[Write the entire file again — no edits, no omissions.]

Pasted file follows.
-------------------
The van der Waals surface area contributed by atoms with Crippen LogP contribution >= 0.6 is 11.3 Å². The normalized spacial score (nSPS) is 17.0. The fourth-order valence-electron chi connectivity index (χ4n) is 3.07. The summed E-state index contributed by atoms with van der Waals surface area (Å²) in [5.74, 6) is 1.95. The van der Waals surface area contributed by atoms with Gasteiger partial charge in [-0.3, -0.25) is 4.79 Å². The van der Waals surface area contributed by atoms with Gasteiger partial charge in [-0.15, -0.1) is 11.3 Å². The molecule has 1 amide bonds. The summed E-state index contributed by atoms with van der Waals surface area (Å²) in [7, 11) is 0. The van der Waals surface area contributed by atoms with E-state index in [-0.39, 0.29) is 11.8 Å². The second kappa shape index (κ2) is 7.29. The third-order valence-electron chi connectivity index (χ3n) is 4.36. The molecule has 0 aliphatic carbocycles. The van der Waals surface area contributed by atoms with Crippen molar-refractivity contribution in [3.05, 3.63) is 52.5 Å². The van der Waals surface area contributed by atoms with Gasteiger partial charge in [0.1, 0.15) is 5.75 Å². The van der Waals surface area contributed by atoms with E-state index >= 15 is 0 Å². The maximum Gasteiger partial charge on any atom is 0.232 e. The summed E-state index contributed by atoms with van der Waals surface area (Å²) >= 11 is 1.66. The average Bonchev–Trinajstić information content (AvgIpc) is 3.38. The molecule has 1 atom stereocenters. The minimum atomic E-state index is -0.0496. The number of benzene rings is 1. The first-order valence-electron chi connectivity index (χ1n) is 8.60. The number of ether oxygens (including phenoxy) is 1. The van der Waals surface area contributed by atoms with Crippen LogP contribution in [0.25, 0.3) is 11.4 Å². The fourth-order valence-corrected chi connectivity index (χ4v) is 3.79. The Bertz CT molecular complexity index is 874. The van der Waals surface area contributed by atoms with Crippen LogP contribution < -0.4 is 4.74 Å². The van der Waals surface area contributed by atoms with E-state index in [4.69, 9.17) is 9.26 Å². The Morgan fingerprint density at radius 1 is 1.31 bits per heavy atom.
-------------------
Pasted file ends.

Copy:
The van der Waals surface area contributed by atoms with Crippen LogP contribution >= 0.6 is 11.3 Å². The normalized spacial score (nSPS) is 17.0. The fourth-order valence-electron chi connectivity index (χ4n) is 3.07. The summed E-state index contributed by atoms with van der Waals surface area (Å²) in [5.74, 6) is 1.95. The van der Waals surface area contributed by atoms with Gasteiger partial charge in [-0.3, -0.25) is 4.79 Å². The van der Waals surface area contributed by atoms with Gasteiger partial charge in [-0.15, -0.1) is 11.3 Å². The molecule has 1 amide bonds. The summed E-state index contributed by atoms with van der Waals surface area (Å²) in [7, 11) is 0. The van der Waals surface area contributed by atoms with E-state index in [-0.39, 0.29) is 11.8 Å². The second kappa shape index (κ2) is 7.29. The third-order valence-electron chi connectivity index (χ3n) is 4.36. The molecule has 0 aliphatic carbocycles. The van der Waals surface area contributed by atoms with Crippen molar-refractivity contribution in [3.05, 3.63) is 52.5 Å². The van der Waals surface area contributed by atoms with Gasteiger partial charge in [0.1, 0.15) is 5.75 Å². The van der Waals surface area contributed by atoms with E-state index >= 15 is 0 Å². The maximum Gasteiger partial charge on any atom is 0.232 e. The summed E-state index contributed by atoms with van der Waals surface area (Å²) >= 11 is 1.66. The average Bonchev–Trinajstić information content (AvgIpc) is 3.38. The molecule has 1 atom stereocenters. The minimum atomic E-state index is -0.0496. The number of benzene rings is 1. The first-order valence-electron chi connectivity index (χ1n) is 8.60. The number of ether oxygens (including phenoxy) is 1. The van der Waals surface area contributed by atoms with Crippen LogP contribution in [0.25, 0.3) is 11.4 Å². The fourth-order valence-corrected chi connectivity index (χ4v) is 3.79. The Bertz CT molecular complexity index is 874. The van der Waals surface area contributed by atoms with Crippen LogP contribution < -0.4 is 4.74 Å². The van der Waals surface area contributed by atoms with E-state index in [4.69, 9.17) is 9.26 Å². The Morgan fingerprint density at radius 1 is 1.31 bits per heavy atom.